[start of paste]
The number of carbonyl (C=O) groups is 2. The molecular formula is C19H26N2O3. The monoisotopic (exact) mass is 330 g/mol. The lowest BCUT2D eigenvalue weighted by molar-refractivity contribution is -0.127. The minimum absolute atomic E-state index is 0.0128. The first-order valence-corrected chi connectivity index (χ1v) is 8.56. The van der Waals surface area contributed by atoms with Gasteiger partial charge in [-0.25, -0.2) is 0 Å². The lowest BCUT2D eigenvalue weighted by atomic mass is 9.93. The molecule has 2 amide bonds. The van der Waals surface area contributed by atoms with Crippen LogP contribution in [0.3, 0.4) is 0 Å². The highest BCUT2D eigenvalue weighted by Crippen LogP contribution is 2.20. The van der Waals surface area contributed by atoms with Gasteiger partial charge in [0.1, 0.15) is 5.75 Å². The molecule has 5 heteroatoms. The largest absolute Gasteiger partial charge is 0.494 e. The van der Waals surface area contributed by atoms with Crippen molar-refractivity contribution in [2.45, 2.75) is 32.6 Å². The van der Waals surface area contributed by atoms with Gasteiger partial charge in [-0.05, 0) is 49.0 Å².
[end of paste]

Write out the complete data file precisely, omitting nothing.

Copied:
The number of carbonyl (C=O) groups is 2. The molecular formula is C19H26N2O3. The monoisotopic (exact) mass is 330 g/mol. The lowest BCUT2D eigenvalue weighted by molar-refractivity contribution is -0.127. The minimum absolute atomic E-state index is 0.0128. The first-order valence-corrected chi connectivity index (χ1v) is 8.56. The van der Waals surface area contributed by atoms with Gasteiger partial charge in [-0.25, -0.2) is 0 Å². The lowest BCUT2D eigenvalue weighted by atomic mass is 9.93. The molecule has 2 amide bonds. The van der Waals surface area contributed by atoms with Crippen LogP contribution in [0.3, 0.4) is 0 Å². The highest BCUT2D eigenvalue weighted by Crippen LogP contribution is 2.20. The van der Waals surface area contributed by atoms with Gasteiger partial charge in [0.1, 0.15) is 5.75 Å². The molecule has 5 heteroatoms. The largest absolute Gasteiger partial charge is 0.494 e. The van der Waals surface area contributed by atoms with Crippen molar-refractivity contribution in [2.45, 2.75) is 32.6 Å². The van der Waals surface area contributed by atoms with Gasteiger partial charge in [-0.05, 0) is 49.0 Å².